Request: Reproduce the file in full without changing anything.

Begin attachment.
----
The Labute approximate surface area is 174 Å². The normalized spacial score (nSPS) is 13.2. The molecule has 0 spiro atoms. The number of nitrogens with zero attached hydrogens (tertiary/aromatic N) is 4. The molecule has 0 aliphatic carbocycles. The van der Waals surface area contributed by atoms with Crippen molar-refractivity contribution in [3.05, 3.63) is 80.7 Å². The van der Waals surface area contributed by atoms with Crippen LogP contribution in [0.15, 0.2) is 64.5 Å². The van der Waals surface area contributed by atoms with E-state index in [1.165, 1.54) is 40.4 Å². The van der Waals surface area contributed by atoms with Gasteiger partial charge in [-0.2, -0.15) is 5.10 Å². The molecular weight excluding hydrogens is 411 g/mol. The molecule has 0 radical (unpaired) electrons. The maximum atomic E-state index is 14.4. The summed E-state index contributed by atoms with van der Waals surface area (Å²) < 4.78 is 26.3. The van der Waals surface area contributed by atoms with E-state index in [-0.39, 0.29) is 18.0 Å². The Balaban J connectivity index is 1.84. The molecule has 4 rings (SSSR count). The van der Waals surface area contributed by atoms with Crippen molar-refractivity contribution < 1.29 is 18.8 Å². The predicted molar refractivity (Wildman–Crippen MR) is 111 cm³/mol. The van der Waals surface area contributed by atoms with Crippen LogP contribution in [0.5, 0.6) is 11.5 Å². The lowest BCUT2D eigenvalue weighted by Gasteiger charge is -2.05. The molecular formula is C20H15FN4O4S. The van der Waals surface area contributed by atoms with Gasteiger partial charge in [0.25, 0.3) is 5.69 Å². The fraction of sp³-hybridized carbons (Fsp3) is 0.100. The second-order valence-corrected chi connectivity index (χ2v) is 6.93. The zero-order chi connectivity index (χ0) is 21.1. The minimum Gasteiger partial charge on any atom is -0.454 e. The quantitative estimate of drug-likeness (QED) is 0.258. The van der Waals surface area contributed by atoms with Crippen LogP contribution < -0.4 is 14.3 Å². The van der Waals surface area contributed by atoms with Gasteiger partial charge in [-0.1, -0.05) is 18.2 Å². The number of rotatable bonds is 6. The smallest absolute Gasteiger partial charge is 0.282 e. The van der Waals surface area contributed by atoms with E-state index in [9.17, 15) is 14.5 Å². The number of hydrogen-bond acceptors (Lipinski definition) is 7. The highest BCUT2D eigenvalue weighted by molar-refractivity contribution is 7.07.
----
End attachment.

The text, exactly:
The Labute approximate surface area is 174 Å². The normalized spacial score (nSPS) is 13.2. The molecule has 0 spiro atoms. The number of nitrogens with zero attached hydrogens (tertiary/aromatic N) is 4. The molecule has 0 aliphatic carbocycles. The van der Waals surface area contributed by atoms with Crippen molar-refractivity contribution in [3.05, 3.63) is 80.7 Å². The van der Waals surface area contributed by atoms with Crippen LogP contribution in [0.15, 0.2) is 64.5 Å². The van der Waals surface area contributed by atoms with E-state index in [1.165, 1.54) is 40.4 Å². The van der Waals surface area contributed by atoms with Gasteiger partial charge in [-0.2, -0.15) is 5.10 Å². The molecular weight excluding hydrogens is 411 g/mol. The molecule has 0 radical (unpaired) electrons. The maximum atomic E-state index is 14.4. The summed E-state index contributed by atoms with van der Waals surface area (Å²) < 4.78 is 26.3. The van der Waals surface area contributed by atoms with E-state index in [-0.39, 0.29) is 18.0 Å². The Balaban J connectivity index is 1.84. The molecule has 4 rings (SSSR count). The van der Waals surface area contributed by atoms with Crippen molar-refractivity contribution < 1.29 is 18.8 Å². The predicted molar refractivity (Wildman–Crippen MR) is 111 cm³/mol. The van der Waals surface area contributed by atoms with Crippen LogP contribution in [0.5, 0.6) is 11.5 Å². The lowest BCUT2D eigenvalue weighted by Gasteiger charge is -2.05. The molecular formula is C20H15FN4O4S. The van der Waals surface area contributed by atoms with Gasteiger partial charge in [0.25, 0.3) is 5.69 Å². The fraction of sp³-hybridized carbons (Fsp3) is 0.100. The second-order valence-corrected chi connectivity index (χ2v) is 6.93. The zero-order chi connectivity index (χ0) is 21.1. The minimum Gasteiger partial charge on any atom is -0.454 e. The quantitative estimate of drug-likeness (QED) is 0.258. The van der Waals surface area contributed by atoms with Crippen LogP contribution < -0.4 is 14.3 Å². The van der Waals surface area contributed by atoms with Gasteiger partial charge in [-0.1, -0.05) is 18.2 Å². The number of rotatable bonds is 6. The smallest absolute Gasteiger partial charge is 0.282 e. The van der Waals surface area contributed by atoms with E-state index in [9.17, 15) is 14.5 Å². The number of hydrogen-bond acceptors (Lipinski definition) is 7. The highest BCUT2D eigenvalue weighted by molar-refractivity contribution is 7.07.